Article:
Ishihara Confronts Japan Highways to Demonstrate Koizumi Cabinet's Vitality
J. Sean Curtin (Fellow, GLOCOM)
William T. Stonehill (Contributor, NBR'S Japan Forum)
J. Sean Curtin: The new Koizumi Cabinet is barely off the starting blocks and already it has created the impression that Japanese politics might be changing. The new Land, Infrastructure and Transport Minister, Nobuteru Ishihara, is leading the pack with a full-frontal assault on the moribund Japan Highway Public Corporation.
When Ishihara was recently appointed Transport Minister, he said he planned to sack the president of Japan Highways, Haruho Fujii, over a secret balance sheet scandal. On Sunday 5 October, a determined Ishihara demanded that Fujii tender his resignation, but on Monday a defiant Fujii refused. So, that evening Ishihara burst in on the NHK evening news to say that he planned to sack Fujii.
NHK News devoted its first 20 minutes to Ishihara's dramatic confrontation with Fujii. This extraordinary episode reinforces the impression that the new Cabinet is determined to pursue a reform agenda or at least try very hard.
Perhaps the most noteworthy aspect of the whole affair was Ishihara's frankness on the issue. His devastating description of the complete incompetence at the top of the agency was breathtaking. It was a great piece of live TV and a style of politics the electorate is not familiar with. More performances like this and Japan may well change. Politics will certainly begin to interest the public.
William T. Stonehill: There may be more here than meets the eye here. The (Japanese) Asahi has been loud in the defense of Mr. Fujii over the last several days and contends that he is not in the pocket of the highway interests at all.
What may be going on here is payback. Mr. Fujii, while not in the pocket of the highway lobby, was the compromise candidate of those very parties who opposed Mr. Koizumi in the recent election. Appointing Mr. Fujii in the first place was considered a disappointment by progressive reformers and a lateral move to placate the conservative wing of the LDP, who wanted to strangle the highway reform commission in its cradle. It was the classic face saving checkmate. Mr. Koizumi got his highway commission and the LDP dinosaurs got Mr. Do Nothing (Mr. Fujii) in charge of it. The result was that although the highway reform commission did indeed exist, it mainly moved stacks of paper from point A to point B, and then back again. While Mr. Fujii has done nothing wrong, he has also done nothing.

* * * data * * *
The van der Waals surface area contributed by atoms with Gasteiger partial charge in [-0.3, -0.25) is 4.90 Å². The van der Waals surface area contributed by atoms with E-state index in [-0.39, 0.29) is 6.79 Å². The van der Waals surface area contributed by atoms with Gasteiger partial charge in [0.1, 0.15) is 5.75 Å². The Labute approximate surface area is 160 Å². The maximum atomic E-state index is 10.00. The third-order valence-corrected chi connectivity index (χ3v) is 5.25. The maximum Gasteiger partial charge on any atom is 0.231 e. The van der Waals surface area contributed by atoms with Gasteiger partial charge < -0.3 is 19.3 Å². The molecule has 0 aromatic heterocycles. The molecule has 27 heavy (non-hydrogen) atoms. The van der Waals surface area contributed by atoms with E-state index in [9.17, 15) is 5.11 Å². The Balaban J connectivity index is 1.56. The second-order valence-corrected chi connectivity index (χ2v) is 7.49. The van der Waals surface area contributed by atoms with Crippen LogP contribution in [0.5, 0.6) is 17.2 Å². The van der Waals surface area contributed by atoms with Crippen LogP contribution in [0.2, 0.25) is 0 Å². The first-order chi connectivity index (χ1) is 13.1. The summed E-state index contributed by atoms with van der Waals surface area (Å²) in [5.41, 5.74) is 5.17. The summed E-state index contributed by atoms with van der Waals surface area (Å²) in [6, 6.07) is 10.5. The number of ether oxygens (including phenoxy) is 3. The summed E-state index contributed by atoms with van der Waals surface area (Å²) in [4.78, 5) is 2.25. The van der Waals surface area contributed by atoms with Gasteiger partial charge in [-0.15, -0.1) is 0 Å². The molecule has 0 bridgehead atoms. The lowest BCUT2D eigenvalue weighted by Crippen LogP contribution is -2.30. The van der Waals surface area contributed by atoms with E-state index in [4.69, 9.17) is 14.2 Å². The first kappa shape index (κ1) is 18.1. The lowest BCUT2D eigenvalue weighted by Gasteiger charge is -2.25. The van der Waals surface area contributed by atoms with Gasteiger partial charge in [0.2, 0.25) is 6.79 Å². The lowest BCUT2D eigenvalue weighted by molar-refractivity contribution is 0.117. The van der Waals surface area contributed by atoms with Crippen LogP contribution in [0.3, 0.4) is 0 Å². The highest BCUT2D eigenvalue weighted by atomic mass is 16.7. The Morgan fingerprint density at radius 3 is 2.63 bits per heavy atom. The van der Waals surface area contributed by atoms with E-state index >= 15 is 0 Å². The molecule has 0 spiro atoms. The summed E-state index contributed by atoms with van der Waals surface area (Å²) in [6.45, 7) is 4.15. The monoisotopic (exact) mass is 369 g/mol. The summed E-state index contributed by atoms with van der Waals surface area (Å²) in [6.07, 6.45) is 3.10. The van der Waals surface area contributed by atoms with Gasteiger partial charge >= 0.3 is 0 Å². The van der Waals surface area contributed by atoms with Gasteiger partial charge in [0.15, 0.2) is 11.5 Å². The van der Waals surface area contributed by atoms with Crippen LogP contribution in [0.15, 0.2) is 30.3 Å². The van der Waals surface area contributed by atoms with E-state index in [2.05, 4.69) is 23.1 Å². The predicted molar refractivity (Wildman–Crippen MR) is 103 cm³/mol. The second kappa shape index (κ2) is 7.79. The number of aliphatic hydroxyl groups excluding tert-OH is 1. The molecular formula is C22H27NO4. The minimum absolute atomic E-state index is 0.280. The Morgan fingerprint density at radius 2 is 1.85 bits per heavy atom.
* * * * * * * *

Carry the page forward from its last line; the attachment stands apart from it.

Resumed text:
J. Sean Curtin: All high-profile political actions usually have a host of ulterior motives. In this particular case, besides the dramatic dismissal of Mr. Fujii, I would estimate that the following three objectives probably top the list.
(i) The Sunday timing of the announcement was aimed at stealing the limelight from a convention by the main opposition Democratic Party of Japan. The DPJ gathering to mark its merger with the Liberal Party was completely overshadowed by the Fujii firing. The number one news item on Sunday and Monday was the Fujii sacking with the DJP conference suffering a total eclipse.
(ii) In the run up to a general election, Koizumi is determined to display the fresh vitality of his new Cabinet and to demonstrate its renewed commitment to reform.
(iii) Allowing Fujii to stay in his post might adversely affect the Liberal Democratic Party's election prospects. The financial report scandal is not the only controversy that Fujii has been involved in since taking up his post in June 2000. In that same year, he was accused of having received six million yen from a construction company implicated in a bribery scandal linked to a former Construction Minister, Eiichi Nakao. Fujji himself was a former administrative vice-minister at the Construction Ministry.
William T. Stonehill: What we are seeing also is Mr. Koizumi at his manipulative best. He has a genuine talent for allowing his allies to be themselves, to the point where it could destroy them. He allowed Mrs. Tanaka to shoot her mouth off, and genuinely accomplish something in shaking up the Foreign Ministry, but dropped her like a hot potato when she got into political trouble.
Mr. Ishihara, for all the applause he is gathering like Mrs. Tanaka, is also sticking his neck out in the same way that Mrs. Tanaka did. Let's see if Mr. Ishihara has enough political juice to survive firing Mr. Fujii, as Mr. Koizumi, consummate politician that he is, can hardly be expected to stay loyal indefinitely to Mr. Ishihara.
There's an old poker saying that "winning the pot, and managing to walk out the door with your money are two different things". Let's see if Mr. Ishihara can pull this off, or if Mr. Ishihara ends up mainly benefiting Mr. Koizumi by getting rid of Mr. Fujii and himself.
J. Sean Curtin: Ishihara's TV interviews certainly had the feel of Tanaka at her crusading best. Koizumi seems to have given him a carte blanche on the Japan Highways issue. However, I am not so sure that Koizumi could afford another public relations disaster like the Tanaka dismissal. Koizumi's poll ratings nosedived and his party rivals began sharpening the knives. It was only Koizumi's surprise and well-timed visit to North Korea that re-injected life back into his premiership. While it might not be a poker saying, "once bitten, twice shy" might be more appropriate here.
For the Japanese public, the most significant aspect of the whole affair is Ishihara's incredible openness about the complete shambles within Japan Highways. Ishihara's forthright manner was impressive and I am sure people will demand more of the same. I believe we could be witnessing the birth of a more open and straightforward type of Japanese politics.
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